The back story of Genesis 24:57-59 is terrific. The Scripture states, “Then they said, ‘Let’s call the young woman and ask her about it.’ So, they called Rebekah and asked her, ‘Will you go with this man?’ ‘I will go,’ she said. So, they sent their sister Rebekah on her way, along with her nurse and Abraham’s servant and his men.”
I understand the moral imperative of asking a woman if she will marry a man is Jewish teaching based on Genesis 24:57-59. This passage of Scripture is where the servant of Abraham asked Rebekah if she would go to be the wife of Isaac. She said, “yes.”
Within God, there’s compelling respect for choice. He made mankind “free moral agents,” meaning He has given us the freedom to choose. What we choose reveals our character, who we trust, and who we love. Every choice carries an aspect of morality. It’s like the French language, which has gender characteristics to its words, so our choices carry moral characteristics. God gave us the freedom to choose even when our choice can harm us and others. And, He holds us accountable for our choices.
God doesn’t do evil; we do evil because we can. God can and will stop evil, but this usually requires much prayer from His children. Not until there is a unity of God’s people asking Him to intervene in the affairs of mankind does He step in and say, “No more!” This truth is one of the reasons we are admonished to pray for our leaders: leaders in the church, government, and all positions of authority.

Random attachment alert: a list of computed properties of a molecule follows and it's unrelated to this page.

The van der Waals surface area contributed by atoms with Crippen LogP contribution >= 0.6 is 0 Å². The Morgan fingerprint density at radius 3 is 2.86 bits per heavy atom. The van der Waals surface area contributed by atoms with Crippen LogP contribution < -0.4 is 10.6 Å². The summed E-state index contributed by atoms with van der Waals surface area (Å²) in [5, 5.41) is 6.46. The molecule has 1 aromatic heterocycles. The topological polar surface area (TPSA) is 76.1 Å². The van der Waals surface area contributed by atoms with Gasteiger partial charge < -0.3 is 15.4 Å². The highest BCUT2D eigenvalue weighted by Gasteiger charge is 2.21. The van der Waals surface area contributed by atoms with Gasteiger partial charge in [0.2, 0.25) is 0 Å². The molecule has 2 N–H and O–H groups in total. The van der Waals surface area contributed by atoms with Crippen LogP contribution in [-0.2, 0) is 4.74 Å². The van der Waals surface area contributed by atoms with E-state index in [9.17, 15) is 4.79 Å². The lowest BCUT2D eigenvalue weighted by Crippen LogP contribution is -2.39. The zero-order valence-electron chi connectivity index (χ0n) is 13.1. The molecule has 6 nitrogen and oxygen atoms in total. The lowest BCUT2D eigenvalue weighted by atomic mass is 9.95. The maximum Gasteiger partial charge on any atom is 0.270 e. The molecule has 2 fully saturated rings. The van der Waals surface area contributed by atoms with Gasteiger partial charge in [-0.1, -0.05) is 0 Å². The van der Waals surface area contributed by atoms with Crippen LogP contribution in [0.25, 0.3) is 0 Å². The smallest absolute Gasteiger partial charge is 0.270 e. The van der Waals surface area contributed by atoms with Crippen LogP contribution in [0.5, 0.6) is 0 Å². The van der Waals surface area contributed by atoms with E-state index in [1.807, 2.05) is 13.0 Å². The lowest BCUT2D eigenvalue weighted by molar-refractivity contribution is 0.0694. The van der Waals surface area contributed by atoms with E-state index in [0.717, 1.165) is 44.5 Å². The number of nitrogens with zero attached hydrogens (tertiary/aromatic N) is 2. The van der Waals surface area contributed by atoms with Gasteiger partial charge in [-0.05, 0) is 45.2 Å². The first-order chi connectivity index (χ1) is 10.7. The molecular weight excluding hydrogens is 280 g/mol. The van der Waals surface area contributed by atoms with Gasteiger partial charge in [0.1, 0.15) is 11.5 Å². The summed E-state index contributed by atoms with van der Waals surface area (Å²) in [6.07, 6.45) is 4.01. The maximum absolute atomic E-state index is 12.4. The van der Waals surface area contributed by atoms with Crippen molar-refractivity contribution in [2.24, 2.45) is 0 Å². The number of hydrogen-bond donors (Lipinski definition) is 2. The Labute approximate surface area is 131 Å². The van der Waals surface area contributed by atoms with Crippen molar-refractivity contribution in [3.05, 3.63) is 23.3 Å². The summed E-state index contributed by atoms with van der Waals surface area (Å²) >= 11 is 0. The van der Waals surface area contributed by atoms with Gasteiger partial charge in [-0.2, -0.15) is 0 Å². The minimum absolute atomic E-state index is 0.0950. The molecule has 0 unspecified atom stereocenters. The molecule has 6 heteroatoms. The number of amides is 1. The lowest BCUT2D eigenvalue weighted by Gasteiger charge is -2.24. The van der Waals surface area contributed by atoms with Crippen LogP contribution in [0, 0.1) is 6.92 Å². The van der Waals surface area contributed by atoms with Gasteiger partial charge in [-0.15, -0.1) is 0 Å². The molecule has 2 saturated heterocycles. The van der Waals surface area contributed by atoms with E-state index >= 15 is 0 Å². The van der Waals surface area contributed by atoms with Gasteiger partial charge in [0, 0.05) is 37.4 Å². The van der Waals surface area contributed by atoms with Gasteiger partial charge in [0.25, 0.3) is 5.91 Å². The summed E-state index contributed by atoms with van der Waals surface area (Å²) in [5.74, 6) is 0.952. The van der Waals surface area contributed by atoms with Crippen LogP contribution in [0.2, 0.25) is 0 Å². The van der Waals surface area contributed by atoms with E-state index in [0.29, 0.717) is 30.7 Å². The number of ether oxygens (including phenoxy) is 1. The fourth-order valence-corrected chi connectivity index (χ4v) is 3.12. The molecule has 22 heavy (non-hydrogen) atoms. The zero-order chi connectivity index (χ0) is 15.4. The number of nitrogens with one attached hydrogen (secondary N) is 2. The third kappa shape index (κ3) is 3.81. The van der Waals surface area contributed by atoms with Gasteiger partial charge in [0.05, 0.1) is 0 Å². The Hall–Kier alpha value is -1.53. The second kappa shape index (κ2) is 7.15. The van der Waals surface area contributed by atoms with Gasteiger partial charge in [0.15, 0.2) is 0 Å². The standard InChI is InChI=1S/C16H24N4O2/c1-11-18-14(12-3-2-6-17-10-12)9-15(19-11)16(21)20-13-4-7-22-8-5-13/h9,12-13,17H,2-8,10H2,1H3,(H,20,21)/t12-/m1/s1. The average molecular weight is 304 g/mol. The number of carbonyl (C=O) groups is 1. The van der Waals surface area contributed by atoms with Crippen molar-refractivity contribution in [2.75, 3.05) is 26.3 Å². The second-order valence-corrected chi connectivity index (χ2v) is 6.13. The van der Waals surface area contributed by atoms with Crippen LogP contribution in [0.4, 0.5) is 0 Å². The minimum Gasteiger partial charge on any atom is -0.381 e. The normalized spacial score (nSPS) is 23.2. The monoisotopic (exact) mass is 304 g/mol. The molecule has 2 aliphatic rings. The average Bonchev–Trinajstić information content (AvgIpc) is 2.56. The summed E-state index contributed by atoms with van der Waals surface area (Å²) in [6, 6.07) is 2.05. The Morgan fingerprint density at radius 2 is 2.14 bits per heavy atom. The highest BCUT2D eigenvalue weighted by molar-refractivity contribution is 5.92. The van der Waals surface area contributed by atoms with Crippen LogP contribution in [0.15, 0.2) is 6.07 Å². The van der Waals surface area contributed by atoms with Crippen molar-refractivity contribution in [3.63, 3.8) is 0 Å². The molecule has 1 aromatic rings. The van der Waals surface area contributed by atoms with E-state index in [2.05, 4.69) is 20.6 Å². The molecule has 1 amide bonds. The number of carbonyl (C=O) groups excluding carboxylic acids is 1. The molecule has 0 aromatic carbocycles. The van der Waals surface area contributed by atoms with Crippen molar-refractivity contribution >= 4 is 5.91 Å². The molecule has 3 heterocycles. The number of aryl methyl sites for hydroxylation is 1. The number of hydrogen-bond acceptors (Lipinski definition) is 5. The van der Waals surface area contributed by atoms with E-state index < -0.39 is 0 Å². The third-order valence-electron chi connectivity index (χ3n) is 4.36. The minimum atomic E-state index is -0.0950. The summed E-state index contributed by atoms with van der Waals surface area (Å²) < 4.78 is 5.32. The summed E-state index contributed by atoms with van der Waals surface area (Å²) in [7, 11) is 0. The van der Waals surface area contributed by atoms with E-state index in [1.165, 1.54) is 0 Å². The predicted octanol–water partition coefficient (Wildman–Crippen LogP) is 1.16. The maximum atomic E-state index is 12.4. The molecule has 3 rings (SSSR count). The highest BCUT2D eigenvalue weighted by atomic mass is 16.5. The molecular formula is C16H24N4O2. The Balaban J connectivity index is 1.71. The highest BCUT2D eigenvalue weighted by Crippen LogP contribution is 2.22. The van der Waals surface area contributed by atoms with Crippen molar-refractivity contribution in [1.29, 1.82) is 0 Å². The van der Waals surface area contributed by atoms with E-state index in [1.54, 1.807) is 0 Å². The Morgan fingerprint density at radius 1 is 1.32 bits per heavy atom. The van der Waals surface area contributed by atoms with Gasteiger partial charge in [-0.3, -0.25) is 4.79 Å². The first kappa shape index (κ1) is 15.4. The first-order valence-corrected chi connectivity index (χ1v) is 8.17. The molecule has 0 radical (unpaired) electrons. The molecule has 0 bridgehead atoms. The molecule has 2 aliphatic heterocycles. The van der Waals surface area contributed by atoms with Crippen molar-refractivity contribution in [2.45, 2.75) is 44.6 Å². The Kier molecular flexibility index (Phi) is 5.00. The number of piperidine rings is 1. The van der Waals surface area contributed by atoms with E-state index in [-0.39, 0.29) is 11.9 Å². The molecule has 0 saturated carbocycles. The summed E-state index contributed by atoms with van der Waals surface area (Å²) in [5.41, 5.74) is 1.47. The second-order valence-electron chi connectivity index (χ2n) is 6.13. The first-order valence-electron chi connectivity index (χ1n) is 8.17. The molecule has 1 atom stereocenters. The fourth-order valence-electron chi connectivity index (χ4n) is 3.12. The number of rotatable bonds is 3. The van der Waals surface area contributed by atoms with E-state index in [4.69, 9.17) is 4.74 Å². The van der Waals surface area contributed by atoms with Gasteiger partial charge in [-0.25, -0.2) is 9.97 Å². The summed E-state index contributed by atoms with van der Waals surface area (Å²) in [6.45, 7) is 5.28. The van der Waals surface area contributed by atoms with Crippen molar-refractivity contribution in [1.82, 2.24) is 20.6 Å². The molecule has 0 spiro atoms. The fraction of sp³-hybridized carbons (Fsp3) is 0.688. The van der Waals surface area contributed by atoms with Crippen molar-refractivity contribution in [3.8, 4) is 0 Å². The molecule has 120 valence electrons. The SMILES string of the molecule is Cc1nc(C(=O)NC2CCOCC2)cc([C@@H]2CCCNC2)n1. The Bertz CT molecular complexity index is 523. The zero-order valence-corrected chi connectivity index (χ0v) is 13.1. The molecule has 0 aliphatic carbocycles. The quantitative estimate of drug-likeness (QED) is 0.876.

As I mentioned, every choice has a moral imperative – an immediate moral impact from our choice. God seems to hold this freedom so highly that nothing He does will override our freedom in this life. People can even choose to shoot people, steal money or reject Jesus – each carries a moral impact.
Jesus tells us to: “ask and ye shall receive.” Asking changes our direction, from selfishness to surrender. That very act of asking, of surrendering, is a recognition that God has something you don’t have. The power of asking is underappreciated. All around the world today, somewhere, a young man will ask a young woman to marry him. He may not know it, but he is following the tradition outlined in Genesis chapter 24. If she says “yes,” then they are bound by moral commitment to fulfill that to which they have committed. Rebekah committed herself to marrying Isaac. I asked Jesus to be the Lord of my life, so I committed myself to yield to Christ’s will. I hope the same is true for you!
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